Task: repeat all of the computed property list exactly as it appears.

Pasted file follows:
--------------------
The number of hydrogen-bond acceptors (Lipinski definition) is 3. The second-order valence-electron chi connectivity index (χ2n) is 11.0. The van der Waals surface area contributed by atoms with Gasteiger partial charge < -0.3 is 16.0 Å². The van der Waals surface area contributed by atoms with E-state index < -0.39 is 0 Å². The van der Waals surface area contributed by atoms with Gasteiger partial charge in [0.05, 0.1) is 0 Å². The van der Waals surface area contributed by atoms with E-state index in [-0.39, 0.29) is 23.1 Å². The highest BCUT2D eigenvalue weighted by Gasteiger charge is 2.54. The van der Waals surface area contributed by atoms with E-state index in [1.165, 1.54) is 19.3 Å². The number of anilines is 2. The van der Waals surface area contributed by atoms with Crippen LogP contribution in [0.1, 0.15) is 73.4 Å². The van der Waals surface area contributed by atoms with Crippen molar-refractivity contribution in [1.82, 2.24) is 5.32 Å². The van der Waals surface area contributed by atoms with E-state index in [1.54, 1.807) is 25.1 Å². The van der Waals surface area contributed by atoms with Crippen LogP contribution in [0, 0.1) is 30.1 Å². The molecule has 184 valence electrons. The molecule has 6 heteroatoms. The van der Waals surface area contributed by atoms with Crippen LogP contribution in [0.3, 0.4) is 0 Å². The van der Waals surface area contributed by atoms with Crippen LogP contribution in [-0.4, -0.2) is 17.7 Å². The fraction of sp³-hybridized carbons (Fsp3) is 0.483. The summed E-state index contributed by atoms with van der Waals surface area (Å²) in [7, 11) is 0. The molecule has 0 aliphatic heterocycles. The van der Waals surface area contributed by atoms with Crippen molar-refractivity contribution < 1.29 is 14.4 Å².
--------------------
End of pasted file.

The number of hydrogen-bond acceptors (Lipinski definition) is 3. The second-order valence-electron chi connectivity index (χ2n) is 11.0. The van der Waals surface area contributed by atoms with Gasteiger partial charge < -0.3 is 16.0 Å². The van der Waals surface area contributed by atoms with E-state index < -0.39 is 0 Å². The van der Waals surface area contributed by atoms with Gasteiger partial charge in [0.05, 0.1) is 0 Å². The van der Waals surface area contributed by atoms with E-state index in [-0.39, 0.29) is 23.1 Å². The highest BCUT2D eigenvalue weighted by Gasteiger charge is 2.54. The van der Waals surface area contributed by atoms with E-state index in [1.165, 1.54) is 19.3 Å². The number of anilines is 2. The van der Waals surface area contributed by atoms with Crippen LogP contribution in [0.1, 0.15) is 73.4 Å². The van der Waals surface area contributed by atoms with Crippen molar-refractivity contribution in [1.82, 2.24) is 5.32 Å². The van der Waals surface area contributed by atoms with E-state index in [1.54, 1.807) is 25.1 Å². The van der Waals surface area contributed by atoms with Crippen LogP contribution in [0, 0.1) is 30.1 Å². The molecule has 184 valence electrons. The molecule has 6 heteroatoms. The van der Waals surface area contributed by atoms with Crippen LogP contribution in [0.3, 0.4) is 0 Å². The van der Waals surface area contributed by atoms with Crippen LogP contribution in [-0.4, -0.2) is 17.7 Å². The fraction of sp³-hybridized carbons (Fsp3) is 0.483. The summed E-state index contributed by atoms with van der Waals surface area (Å²) in [7, 11) is 0. The molecule has 0 aliphatic heterocycles. The van der Waals surface area contributed by atoms with Crippen molar-refractivity contribution < 1.29 is 14.4 Å².